However, people definitely say "pop" in the Upper Midwest (except Milwaukee). That's a regional thing, not a stereotype.
I grew up in the Twin Cities and still go up there all the time for various reasons. I absolutely love it; it's easily my favorite city in the US.
The "Minnesota nice" thing, in my experience, sometimes lends itself to fierce, and I mean devastatingly fierce passive aggression. Again, that's something you find throughout the whole Upper Midwest region, not just in Minnesota. Actually, in Wisconsin, it's a bit more stubbornness than passive aggression. Iowa has a combination of both.
There is a bit of an accent, but obviously it's nothing close to what Fargo would have us believe. It's mostly a combination of the Northern Cities Vowel Shift and a slight hardening of some consonants (mostly l and r), a bit like Irish. But it's really not much different from what you'd find in Illinois or Iowa.
This is pretty accurate: S&*t Minnesotans DON'T say (Fast and Funny, Share) - YouTube
Growing up in eastern WI we always said 'soda' .. kind of strange how regional it can be... here's a neat map.

http://i690.photobucket.com/albums/v...pvssodamap.gif

The main difference between where I'm at and where I was is population density, it's pretty boring out here but the jobless rate is excellent with a bel cheese plant on the way to add to it. I'm not the type to give up a good job in this economy just to live somewhere warmer or whatever....
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Old 08-13-2012, 09:32 PM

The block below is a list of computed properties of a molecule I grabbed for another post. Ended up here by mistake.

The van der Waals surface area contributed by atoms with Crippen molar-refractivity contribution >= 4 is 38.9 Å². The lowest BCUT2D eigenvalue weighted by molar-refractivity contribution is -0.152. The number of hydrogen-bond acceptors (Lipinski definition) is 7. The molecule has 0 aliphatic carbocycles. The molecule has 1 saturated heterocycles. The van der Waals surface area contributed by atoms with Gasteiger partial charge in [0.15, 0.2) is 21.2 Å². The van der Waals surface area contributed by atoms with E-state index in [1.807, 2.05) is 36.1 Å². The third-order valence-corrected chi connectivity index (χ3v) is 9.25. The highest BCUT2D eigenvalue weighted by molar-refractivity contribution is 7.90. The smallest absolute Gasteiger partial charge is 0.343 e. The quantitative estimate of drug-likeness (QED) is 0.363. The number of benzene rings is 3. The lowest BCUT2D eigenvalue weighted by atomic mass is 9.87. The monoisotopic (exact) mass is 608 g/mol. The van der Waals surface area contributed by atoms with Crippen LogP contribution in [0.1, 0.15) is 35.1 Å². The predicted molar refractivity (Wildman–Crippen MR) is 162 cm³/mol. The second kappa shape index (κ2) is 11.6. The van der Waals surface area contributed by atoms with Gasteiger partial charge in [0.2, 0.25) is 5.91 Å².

Location: Somewhere below Mason/Dixon
6,509 posts, read 7,454,824 times
Reputation: 10908
We all call it pop here in Michigan. Not sure why Milwalkee area calls it soda when the rest of the upper midwest calls it pop. I think Michigan has contributed alot to the stereotypes about the upper midwest. Specifically its the UP of Michigan, Yooper accents are legendary, as are the jokes about the weather. There is a comedy/musical act called "Da Yoopers" and yooper tourist gimicks promote the goofy upper midwest culture that is so very strong in the UP. The accents are much more diluted in lower Mi and Wisconsin, but they are still there. (Mi and lower Mi are much more influenced by Germans, less Scandanavian) Like Someone else said, only in certain places where the Scandanavian population is really heavy will you hear a thick accent like on Fargo. Its also strongest in the older folks as well.
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Old 08-13-2012, 10:33 PM
 
Location: Minneapolis
1,704 posts, read 2,761,283 times
Reputation: 2335
Quote:
Originally Posted by stockwiz View Post
Growing up in eastern WI we always said 'soda' .. kind of strange how regional it can be... here's a neat map.

http://i690.photobucket.com/albums/v...pvssodamap.gif
Right, exactly! I always wonder looking at that map what on earth is going on in the Northwest Angle of Minnesota. It's also always struck me that basically, if California didn't say "soda," there wouldn't be such a big to-do about the whole thing. "Soda" would mostly just be an Eastern phenomenon. I've lived in the Upper Midwest my whole life, and thus have always and always will call it "pop."

Actually, looking at it again, it's sort of interesting that the two non-coastal concentrations of "soda" are centered on Milwaukee and St. Louis, which are both famous for their breweries. Huh.
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Old 08-14-2012, 11:37 AM
 
350 posts, read 607,274 times
Reputation: 352
Quote:
Originally Posted by tornado9989 View Post

- Minnesota is not mostly Norwegian. It is only 16 percent Norwegian, and 9 percent from other Scandinavian countries. Minnesota is mostly German, which is about 40 percent of the population.
Minnesota is still 32 % Scandinavians and they have a much greater influence than Germans in the state.